Until now we only provided the syntactic interface for the functions in the NSS module. In fact there is not much more we can say since the implementation obviously is different for each function. But a few general rules must be followed by all functions.
In fact there are four kinds of different functions which may appear in
the interface. All derive from the traditional ones for system databases.
db in the following table is normally an abbreviation for the
database (e.g., it is
pw for the password database).
enum nss_status _nss_database_setdbent (void)
This function prepares the service for following operations. For a simple file based lookup this means files could be opened, for other services this function simply is a noop.
One special case for this function is that it takes an additional
argument for some databases (i.e., the interface is
int setdbent (int)). Host Names, which describes the
The return value should be NSS_STATUS_SUCCESS or according to the table above in case of an error (see NSS Modules Interface).
enum nss_status _nss_database_enddbent (void)
This function simply closes all files which are still open or removes buffer caches. If there are no files or buffers to remove this is again a simple noop.
There normally is no return value other than NSS_STATUS_SUCCESS.
enum nss_status _nss_database_getdbent_r (STRUCTURE *result, char *buffer, size_t buflen, int *errnop)
Since this function will be called several times in a row to retrieve one entry after the other it must keep some kind of state. But this also means the functions are not really reentrant. They are reentrant only in that simultaneous calls to this function will not try to write the retrieved data in the same place (as it would be the case for the non-reentrant functions); instead, it writes to the structure pointed to by the result parameter. But the calls share a common state and in the case of a file access this means they return neighboring entries in the file.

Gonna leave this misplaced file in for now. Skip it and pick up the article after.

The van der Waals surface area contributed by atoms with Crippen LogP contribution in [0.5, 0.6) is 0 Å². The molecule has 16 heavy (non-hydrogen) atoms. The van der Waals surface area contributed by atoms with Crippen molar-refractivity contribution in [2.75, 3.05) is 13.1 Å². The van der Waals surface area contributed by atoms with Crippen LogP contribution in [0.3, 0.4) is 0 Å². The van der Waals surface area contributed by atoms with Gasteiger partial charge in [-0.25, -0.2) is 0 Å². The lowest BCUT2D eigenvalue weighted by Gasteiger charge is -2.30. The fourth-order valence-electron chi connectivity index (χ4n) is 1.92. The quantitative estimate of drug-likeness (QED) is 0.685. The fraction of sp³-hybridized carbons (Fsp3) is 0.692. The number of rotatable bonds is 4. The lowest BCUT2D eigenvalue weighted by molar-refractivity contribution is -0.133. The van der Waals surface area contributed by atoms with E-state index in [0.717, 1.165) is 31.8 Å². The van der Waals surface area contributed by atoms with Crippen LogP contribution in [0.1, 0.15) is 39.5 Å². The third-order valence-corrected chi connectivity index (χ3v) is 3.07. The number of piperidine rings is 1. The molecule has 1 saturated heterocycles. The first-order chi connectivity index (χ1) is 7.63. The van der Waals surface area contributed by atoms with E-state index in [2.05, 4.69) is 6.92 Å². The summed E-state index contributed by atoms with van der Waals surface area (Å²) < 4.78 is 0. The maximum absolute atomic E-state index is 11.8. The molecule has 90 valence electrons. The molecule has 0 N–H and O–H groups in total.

The buffer of length buflen pointed to by buffer can be used for storing some additional data for the result. It is not guaranteed that the same buffer will be passed for the next call of this function. Therefore one must not misuse this buffer to save some state information from one call to another.
Before the function returns with a failure code, the implementation should store the value of the local errno variable in the variable pointed to be errnop. This is important to guarantee the module working in statically linked programs. The stored value must not be zero.
As explained above this function could also have an additional last
argument. This depends on the database used; it happens only for
The function shall return
NSS_STATUS_SUCCESS as long as there are
more entries. When the last entry was read it should return
NSS_STATUS_NOTFOUND. When the buffer given as an argument is too
small for the data to be returned
NSS_STATUS_TRYAGAIN should be
returned. When the service was not formerly initialized by a call to
_nss_DATABASE_setdbent all return values allowed for
this function can also be returned here.
enum nss_status _nss_DATABASE_getdbbyXX_r (PARAMS, STRUCTURE *result, char *buffer, size_t buflen, int *errnop)
This function shall return the entry from the database which is addressed by the PARAMS. The type and number of these arguments vary. It must be individually determined by looking to the user-level interface functions. All arguments given to the non-reentrant version are here described by PARAMS.
The result must be stored in the structure pointed to by result. If there are additional data to return (say strings, where the result structure only contains pointers) the function must use the buffer of length buflen. There must not be any references to non-constant global data.
The implementation of this function should honor the stayopen
flag set by the
setDBent function whenever this makes sense.
Before the function returns, the implementation should store the value of the local errno variable in the variable pointed to by errnop. This is important to guarantee the module works in statically linked programs.
Again, this function takes an additional last argument for the
The return value should as always follow the rules given above (see NSS Modules Interface).